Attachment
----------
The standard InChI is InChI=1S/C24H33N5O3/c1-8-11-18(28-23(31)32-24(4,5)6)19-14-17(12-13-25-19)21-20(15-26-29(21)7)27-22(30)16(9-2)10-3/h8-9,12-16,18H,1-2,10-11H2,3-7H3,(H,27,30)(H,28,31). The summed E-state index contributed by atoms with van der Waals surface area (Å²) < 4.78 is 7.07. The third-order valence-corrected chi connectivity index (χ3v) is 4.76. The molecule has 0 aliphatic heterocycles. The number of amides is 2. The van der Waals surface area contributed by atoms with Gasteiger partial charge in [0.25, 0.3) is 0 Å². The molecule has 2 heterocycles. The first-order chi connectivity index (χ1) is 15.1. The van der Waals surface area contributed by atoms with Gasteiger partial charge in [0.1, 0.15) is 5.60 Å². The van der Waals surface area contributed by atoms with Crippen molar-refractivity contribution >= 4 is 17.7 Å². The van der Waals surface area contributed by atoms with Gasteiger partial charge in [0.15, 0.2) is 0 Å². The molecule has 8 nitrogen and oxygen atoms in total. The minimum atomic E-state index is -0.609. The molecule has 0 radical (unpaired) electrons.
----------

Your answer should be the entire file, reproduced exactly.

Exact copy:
The standard InChI is InChI=1S/C24H33N5O3/c1-8-11-18(28-23(31)32-24(4,5)6)19-14-17(12-13-25-19)21-20(15-26-29(21)7)27-22(30)16(9-2)10-3/h8-9,12-16,18H,1-2,10-11H2,3-7H3,(H,27,30)(H,28,31). The summed E-state index contributed by atoms with van der Waals surface area (Å²) < 4.78 is 7.07. The third-order valence-corrected chi connectivity index (χ3v) is 4.76. The molecule has 0 aliphatic heterocycles. The number of amides is 2. The van der Waals surface area contributed by atoms with Gasteiger partial charge in [0.25, 0.3) is 0 Å². The molecule has 2 heterocycles. The first-order chi connectivity index (χ1) is 15.1. The van der Waals surface area contributed by atoms with Gasteiger partial charge in [0.1, 0.15) is 5.60 Å². The van der Waals surface area contributed by atoms with Crippen molar-refractivity contribution >= 4 is 17.7 Å². The van der Waals surface area contributed by atoms with Gasteiger partial charge in [0.15, 0.2) is 0 Å². The molecule has 8 nitrogen and oxygen atoms in total. The minimum atomic E-state index is -0.609. The molecule has 0 radical (unpaired) electrons.